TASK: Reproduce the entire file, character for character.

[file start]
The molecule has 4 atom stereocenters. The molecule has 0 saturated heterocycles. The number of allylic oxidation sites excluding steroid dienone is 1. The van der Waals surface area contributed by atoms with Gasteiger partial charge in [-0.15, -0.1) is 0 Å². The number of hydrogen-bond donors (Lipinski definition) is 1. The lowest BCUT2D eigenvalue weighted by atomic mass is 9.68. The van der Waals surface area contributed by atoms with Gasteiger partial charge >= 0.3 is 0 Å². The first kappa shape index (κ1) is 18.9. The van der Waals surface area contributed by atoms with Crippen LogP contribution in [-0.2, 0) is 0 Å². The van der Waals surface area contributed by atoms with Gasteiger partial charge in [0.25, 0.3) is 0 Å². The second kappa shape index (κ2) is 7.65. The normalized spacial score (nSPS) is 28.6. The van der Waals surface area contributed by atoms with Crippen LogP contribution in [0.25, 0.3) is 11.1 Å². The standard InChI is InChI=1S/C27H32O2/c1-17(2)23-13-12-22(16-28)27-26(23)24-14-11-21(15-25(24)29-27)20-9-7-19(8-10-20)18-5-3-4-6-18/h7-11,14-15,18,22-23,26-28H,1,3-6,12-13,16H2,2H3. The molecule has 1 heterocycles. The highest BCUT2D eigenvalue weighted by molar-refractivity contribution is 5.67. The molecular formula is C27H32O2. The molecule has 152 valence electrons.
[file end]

The molecule has 4 atom stereocenters. The molecule has 0 saturated heterocycles. The number of allylic oxidation sites excluding steroid dienone is 1. The van der Waals surface area contributed by atoms with Gasteiger partial charge in [-0.15, -0.1) is 0 Å². The number of hydrogen-bond donors (Lipinski definition) is 1. The lowest BCUT2D eigenvalue weighted by atomic mass is 9.68. The van der Waals surface area contributed by atoms with Gasteiger partial charge >= 0.3 is 0 Å². The first kappa shape index (κ1) is 18.9. The van der Waals surface area contributed by atoms with Crippen LogP contribution in [-0.2, 0) is 0 Å². The van der Waals surface area contributed by atoms with Gasteiger partial charge in [0.25, 0.3) is 0 Å². The second kappa shape index (κ2) is 7.65. The normalized spacial score (nSPS) is 28.6. The van der Waals surface area contributed by atoms with Crippen LogP contribution in [0.25, 0.3) is 11.1 Å². The standard InChI is InChI=1S/C27H32O2/c1-17(2)23-13-12-22(16-28)27-26(23)24-14-11-21(15-25(24)29-27)20-9-7-19(8-10-20)18-5-3-4-6-18/h7-11,14-15,18,22-23,26-28H,1,3-6,12-13,16H2,2H3. The molecule has 1 heterocycles. The highest BCUT2D eigenvalue weighted by molar-refractivity contribution is 5.67. The molecular formula is C27H32O2. The molecule has 152 valence electrons.